CNN asked King to anchor John King USA. Since the show began in March, he has hosted a range of heavy hitters. King supplements interviews with inside information he and CNN reporters glean. On most nights, one of those reporters is his wife, CNN Senior Congressional Correspondent Dana Bash.
Divorced and the father of two teenagers, King married Bash in May 2008. She is considered one of the top political reporters in the business.
“I sometimes get a little worried that people think she’s on my show because she’s my wife,” King says. “In my view, she is one of the best source and political reporters in town.”
King’s analysis and behind-the-scenes insights produce a powerful and informative show.
Initially, his ratings slid below those of Lou Dobbs, mirroring CNN’s plunge in viewership when compared with Fox News. During one typical 7 p.m. hour, King had 391,000 viewers, compared with 1.8 million for The Fox Report With Shepard Smith, 633,000 for Hardball with Chris Matthews on MSNBC, and 147,000 for the Kudlow Report on CNBC.
King points out that it takes time for a new show to catch on. “We are in a transition period in our business, and there are a lot of questions about how do you try to stay objective and middle of the road but be distinctive,” King says.
When asked whether CNN could benefit by adopting some of Fox News’ approaches, King says, “People sometimes look at me like I’m crazy, including people where I work sometimes, when I say I don’t begrudge the business model Roger Ailes [CEO of Fox News] has developed, nor do I begrudge MSNBC their business model.”
King admires the way Sean Hannity and Bill O’Reilly “speak with clarity.” Yet, he says, “It’s not where I fit. It’s not how I’m trained. It’s not what I want to do, and so I try to find a place where I can do reporting, story-telling journalism the way I like it.”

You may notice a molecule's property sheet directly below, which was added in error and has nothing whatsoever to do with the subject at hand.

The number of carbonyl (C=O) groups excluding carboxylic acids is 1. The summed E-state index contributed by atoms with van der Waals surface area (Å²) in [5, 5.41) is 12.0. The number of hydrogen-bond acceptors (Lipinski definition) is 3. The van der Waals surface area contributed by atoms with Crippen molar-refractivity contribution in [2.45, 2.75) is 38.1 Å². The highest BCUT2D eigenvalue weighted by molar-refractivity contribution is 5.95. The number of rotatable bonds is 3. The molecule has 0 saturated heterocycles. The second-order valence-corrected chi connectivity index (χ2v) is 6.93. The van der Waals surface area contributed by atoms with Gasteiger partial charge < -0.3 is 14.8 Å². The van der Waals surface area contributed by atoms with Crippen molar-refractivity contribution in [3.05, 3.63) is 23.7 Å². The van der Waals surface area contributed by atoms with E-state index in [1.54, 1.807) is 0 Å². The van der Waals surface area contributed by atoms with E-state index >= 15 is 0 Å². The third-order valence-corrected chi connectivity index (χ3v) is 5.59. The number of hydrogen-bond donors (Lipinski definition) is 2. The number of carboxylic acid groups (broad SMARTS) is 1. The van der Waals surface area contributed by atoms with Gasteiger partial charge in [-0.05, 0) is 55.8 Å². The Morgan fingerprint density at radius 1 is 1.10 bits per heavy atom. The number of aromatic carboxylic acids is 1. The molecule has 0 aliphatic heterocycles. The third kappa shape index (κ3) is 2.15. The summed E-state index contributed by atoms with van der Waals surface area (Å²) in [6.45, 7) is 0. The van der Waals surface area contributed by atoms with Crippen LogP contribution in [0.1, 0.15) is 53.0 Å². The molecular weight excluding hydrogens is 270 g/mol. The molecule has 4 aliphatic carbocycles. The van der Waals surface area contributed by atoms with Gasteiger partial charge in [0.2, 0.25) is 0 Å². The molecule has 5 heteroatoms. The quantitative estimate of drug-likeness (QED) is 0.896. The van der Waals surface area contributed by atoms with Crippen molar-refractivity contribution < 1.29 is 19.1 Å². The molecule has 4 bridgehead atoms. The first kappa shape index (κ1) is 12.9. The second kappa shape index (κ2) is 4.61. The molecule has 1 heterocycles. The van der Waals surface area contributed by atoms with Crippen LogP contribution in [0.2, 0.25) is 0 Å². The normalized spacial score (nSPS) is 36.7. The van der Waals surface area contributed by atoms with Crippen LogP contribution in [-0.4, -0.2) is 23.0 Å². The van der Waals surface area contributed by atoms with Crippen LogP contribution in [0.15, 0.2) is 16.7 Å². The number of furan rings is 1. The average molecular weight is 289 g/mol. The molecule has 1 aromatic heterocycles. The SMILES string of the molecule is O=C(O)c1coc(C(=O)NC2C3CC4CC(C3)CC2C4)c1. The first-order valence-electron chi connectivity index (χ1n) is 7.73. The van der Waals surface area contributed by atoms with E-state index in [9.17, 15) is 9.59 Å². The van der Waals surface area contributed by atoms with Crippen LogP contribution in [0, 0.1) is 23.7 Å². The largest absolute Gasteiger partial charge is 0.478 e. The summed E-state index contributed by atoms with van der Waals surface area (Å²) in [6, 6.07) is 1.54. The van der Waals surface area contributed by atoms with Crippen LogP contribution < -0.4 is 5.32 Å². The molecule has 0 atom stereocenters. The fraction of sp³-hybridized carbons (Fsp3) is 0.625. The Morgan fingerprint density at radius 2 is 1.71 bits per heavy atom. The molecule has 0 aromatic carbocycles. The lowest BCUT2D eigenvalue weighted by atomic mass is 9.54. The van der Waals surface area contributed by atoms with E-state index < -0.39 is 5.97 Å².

What excites King is learning new things. “I consider it a great gift that I get paid to learn,” says King, who visited all 50 states last year. “I am fascinated by what motivates people to get involved in politics, so I like going to school committee meetings. I like going to tea party rallies. I like watching people work phone banks or go door to door and knock on doors, whether they are Christian conservatives who oppose abortion or whether they are labor union activists who are trying to get an increase in the minimum wage.”
Before marrying Bash, King converted to Judaism, her religion. At home, King and Bash keep kosher, meaning no pork or shellfish and separate sets of dishes for meat and dairy entrées.
“It was really fun to study Judaism and just to get back into a track of faith,” King says. “Whether you believe in all of the tenets or not, just to be reminded of the great history of any great religion makes you learn, and I’m a curious person.”
For that reason, King says his job is rewarding. “We live in a very fractured time, and even the once-monolithic institutions have cracks in their unity and are fracturing off and breaking off,” he says. “They are challenging authority, and it makes it fascinating to cover.”
Give the new show at least nine months, King says. If it doesn’t work out, “I’ll just take you back to Jake Wirth. I have bartending skills, and if it dies, I will find something else to do.”
As originally published in Newsmax magazine.